Debt Sustainability Framework (DSF) Meaning
The Debt Sustainability Framework (DSF) is a structure defined to help Low-income Countries (LIC) determine their borrowing limits. The primary purpose of the DSF is to estimate the current and future repayment capacities of these nations and ensure they can borrow funds in proportion to such repayment abilities.
The debt sustainability framework test projects a nation’s borrowing capacity for the next ten years, given its economic conditions and monetary policy. It helps international institutions understand a low-income country’s repayment capacity. In addition, it also assesses the financial risks associated with debt in these nations. Another facet of this framework is that it supports the IMF’s Sustainable Development Goals (SDGs), which outlines the importance of sustainable economic development.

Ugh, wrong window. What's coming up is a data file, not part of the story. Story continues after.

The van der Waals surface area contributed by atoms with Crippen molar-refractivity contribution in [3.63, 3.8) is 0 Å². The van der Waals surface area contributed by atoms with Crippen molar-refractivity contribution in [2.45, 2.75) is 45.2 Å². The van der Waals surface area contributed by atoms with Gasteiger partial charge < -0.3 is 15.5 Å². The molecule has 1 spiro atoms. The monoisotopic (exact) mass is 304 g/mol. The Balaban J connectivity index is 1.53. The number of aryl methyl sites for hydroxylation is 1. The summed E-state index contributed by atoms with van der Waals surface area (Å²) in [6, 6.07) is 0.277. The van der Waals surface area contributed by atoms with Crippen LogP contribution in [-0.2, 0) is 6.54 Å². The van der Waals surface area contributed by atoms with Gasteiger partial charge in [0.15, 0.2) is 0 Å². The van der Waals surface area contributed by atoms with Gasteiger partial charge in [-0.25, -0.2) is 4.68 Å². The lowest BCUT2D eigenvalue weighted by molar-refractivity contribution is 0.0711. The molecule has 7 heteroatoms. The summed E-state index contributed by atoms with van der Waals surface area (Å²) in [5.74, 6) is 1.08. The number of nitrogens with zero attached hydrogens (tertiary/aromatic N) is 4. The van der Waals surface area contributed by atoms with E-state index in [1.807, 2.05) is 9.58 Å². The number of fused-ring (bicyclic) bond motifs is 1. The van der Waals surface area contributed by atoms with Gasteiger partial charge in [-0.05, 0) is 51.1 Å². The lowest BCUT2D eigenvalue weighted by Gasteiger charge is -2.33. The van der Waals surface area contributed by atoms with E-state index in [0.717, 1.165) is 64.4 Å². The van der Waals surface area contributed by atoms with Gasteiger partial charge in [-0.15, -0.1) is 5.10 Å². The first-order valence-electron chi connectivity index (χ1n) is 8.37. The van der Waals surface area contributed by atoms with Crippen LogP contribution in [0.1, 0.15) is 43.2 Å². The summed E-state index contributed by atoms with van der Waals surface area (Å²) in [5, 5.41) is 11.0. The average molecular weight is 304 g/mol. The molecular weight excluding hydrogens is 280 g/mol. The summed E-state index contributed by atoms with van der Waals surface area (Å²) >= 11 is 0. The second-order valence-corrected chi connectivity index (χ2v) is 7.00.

Table of contents
- Debt Sustainability Framework (DSF) is a system that determines the borrowing capacity of low-income countries.
- The World Bank and International Monetary Fund (IMF) provide funds to these nations, i.e., Low-income Countries (LICs).
- There are three debt threshold limits, depending on need and performance. They are Strong, Medium, and Weak. In the first case, the funding is 100%, followed by 50% and zero.
- However, in the medium debt limit, the balance (50%) is given as credits. Similarly, for a weak threshold, the entire amount is issued as credits.
How Does Debt Sustainability Framework Work?
The Debt Sustainability Framework is a comprehensive system that identifies low-income countries’ debt issues and monetary distress. Based on a country’s needs, the World Bank chalks out a DSF proposal for allocating funds to these nations. Other financial institutions like the International Monetary Fund (IMF) also contribute. This proposal helps them assess financing needs and determine debt limits.